This study used video observations of cyclists and moped riders on busy cycle paths in Amsterdam and Eindhoven. It is noted that previous research has shown that about three-quarters of cyclists hospitalized by a crash were not involved with a motor vehicle. 62% were involved in a single-bicycle crash and an additional 12% crashed with another bicycle. As cycle paths become more busy with a wide variety of bikes, ebikes and light mopeds safety becomes an increasing concern.
CCTV video was recorded as series of jpeg images. Initially, traffic counts were made for bicycles, mopeds, and pedestrians by human observers. Standard traffic conflict techniques (TCT) were then used so that the probability of collisions could be determined from the Time-To-Collision (TTC) and post-encroachment time (PET). During the study 40 serious conflicts (severity score 3–5) were observed in Amsterdam, which where were mainly other riders or pedestrians crossing the cyclist’s path, with two actual collisions. Both with pedestrians crossing the cyclist’s path. There were far fewer series conflicts in Eindhoven. It was also observed that most mopeds were traveling well above the speed limit of 25 kph.
In The Netherlands, on bicycle paths, single-bicycle accidents, bicycle-bicycle and bicycle-moped accidents constitute a considerable share of all bicyclist injuries. Over three quarters of all hospitalised bicyclist victims in the Netherlands cannot be directly related to a crash with motorised traffic. As the usage of bicycle paths steadily increases, it is to be expected that safety on bicycle paths will become a major issue in the coming years in The Netherlands. A study was conducted into the behaviour of bicyclists and moped riders to improve traffic safety on bicycle paths. By behavioural observations with video, mutual conflicts and bicyclist behaviour on bicycle paths were recorded and analysed, among other things by means of the conflict observation method DOCTOR (Dutch Objective Conflict Technique for Operation and Research). The explorative phase of the study (phase 1), included two research locations, one in the city of Amsterdam and one in Eindhoven. The results gave guidance for a better understanding of the behaviour between different users of separate two-directional bicycle paths. An example includes the relationship between bicyclist-moped rider behaviour and the width of the bicycle path. For a condition with busy bicycle traffic in both directions the width of the bicycle path in Amsterdam (effectively 3.55 m) is relatively narrow, whereas the bicycle path width in Eindhoven (>4.94 m) appears to be sufficient to accommodate large flows of bicyclists. Because of a large flow of crossing pedestrians resulting in (severe) conflicts with bicyclists in Amsterdam, additional countermeasures to better control these interactions are needed. The DOCTOR conflict observation method from video appears to be applicable for conflicts between intersecting road users and for head-on conflicts on the bicycle path. Conflict situations between bicyclists in the same direction (constituting an important share of injury accidents on bicycle paths) require an additional and more general systematic observation of specific behaviour. Therefore, phase 2 of the project will focus in particular on interactions between bicycle path users in the same direction and underlying processes.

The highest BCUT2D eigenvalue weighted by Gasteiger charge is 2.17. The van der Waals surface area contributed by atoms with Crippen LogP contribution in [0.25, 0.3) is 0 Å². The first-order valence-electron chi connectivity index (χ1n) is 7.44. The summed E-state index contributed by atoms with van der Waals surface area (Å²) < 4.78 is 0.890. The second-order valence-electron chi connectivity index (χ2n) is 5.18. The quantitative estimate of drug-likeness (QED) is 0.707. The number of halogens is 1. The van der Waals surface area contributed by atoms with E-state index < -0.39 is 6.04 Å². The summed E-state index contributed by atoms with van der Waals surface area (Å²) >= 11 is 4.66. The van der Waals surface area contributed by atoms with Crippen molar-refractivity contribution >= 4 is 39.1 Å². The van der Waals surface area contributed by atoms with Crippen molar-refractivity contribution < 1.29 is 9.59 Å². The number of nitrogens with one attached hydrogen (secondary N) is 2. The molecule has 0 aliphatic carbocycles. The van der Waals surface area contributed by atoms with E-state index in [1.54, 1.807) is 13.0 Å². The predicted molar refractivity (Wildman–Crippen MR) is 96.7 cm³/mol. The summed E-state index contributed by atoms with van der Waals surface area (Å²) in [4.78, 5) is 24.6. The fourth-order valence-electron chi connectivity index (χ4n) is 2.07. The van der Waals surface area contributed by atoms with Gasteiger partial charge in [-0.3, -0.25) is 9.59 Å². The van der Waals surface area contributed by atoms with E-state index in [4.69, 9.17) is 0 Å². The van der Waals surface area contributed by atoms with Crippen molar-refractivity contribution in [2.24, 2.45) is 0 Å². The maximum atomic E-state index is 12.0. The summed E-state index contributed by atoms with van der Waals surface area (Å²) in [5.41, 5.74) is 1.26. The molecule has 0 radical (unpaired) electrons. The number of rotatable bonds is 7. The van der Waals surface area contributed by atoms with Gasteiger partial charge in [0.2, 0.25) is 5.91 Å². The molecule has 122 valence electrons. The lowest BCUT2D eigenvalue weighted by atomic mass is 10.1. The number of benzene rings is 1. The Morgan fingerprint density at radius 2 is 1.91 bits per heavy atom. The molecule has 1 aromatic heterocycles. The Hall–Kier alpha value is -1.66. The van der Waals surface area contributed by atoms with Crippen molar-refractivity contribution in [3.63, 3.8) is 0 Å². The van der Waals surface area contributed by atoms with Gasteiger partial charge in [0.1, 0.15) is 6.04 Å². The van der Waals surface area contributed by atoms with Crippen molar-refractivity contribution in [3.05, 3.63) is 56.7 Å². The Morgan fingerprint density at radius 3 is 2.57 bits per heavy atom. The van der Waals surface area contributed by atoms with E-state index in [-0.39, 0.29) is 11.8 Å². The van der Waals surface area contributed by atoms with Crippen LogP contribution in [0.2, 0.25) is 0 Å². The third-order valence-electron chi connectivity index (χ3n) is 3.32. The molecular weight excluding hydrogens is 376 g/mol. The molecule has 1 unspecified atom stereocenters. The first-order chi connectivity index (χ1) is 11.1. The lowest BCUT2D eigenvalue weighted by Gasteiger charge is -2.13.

Traffic conflicts on bicycle paths: A systematic observation of behaviour from video
A Richard A van der Horst Maartje de Goede Stefanie de Hair-Buijssen Rob Methorst
Accident analysis and prevention. , 2014, Vol.62, p.358-368